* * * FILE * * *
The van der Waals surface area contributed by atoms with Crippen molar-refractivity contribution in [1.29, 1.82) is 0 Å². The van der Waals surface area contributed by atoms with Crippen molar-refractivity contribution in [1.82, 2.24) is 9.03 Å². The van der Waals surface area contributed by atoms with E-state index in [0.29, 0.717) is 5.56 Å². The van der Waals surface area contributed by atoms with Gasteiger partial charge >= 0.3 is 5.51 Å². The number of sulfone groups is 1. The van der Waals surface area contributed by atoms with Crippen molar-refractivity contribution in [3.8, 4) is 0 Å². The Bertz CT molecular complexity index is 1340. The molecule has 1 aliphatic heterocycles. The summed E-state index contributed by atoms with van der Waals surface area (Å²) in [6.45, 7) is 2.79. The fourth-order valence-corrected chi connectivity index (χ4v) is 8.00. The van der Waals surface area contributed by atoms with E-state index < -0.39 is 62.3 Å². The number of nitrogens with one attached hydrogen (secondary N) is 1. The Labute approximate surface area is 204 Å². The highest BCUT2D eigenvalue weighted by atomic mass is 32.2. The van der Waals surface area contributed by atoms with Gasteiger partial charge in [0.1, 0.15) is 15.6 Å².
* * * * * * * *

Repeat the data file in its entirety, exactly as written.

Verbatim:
The van der Waals surface area contributed by atoms with Crippen molar-refractivity contribution in [1.29, 1.82) is 0 Å². The van der Waals surface area contributed by atoms with Crippen molar-refractivity contribution in [1.82, 2.24) is 9.03 Å². The van der Waals surface area contributed by atoms with E-state index in [0.29, 0.717) is 5.56 Å². The van der Waals surface area contributed by atoms with Gasteiger partial charge >= 0.3 is 5.51 Å². The number of sulfone groups is 1. The van der Waals surface area contributed by atoms with Crippen molar-refractivity contribution in [3.8, 4) is 0 Å². The Bertz CT molecular complexity index is 1340. The molecule has 1 aliphatic heterocycles. The summed E-state index contributed by atoms with van der Waals surface area (Å²) in [6.45, 7) is 2.79. The fourth-order valence-corrected chi connectivity index (χ4v) is 8.00. The van der Waals surface area contributed by atoms with E-state index < -0.39 is 62.3 Å². The number of nitrogens with one attached hydrogen (secondary N) is 1. The Labute approximate surface area is 204 Å². The highest BCUT2D eigenvalue weighted by atomic mass is 32.2. The van der Waals surface area contributed by atoms with Gasteiger partial charge in [0.1, 0.15) is 15.6 Å².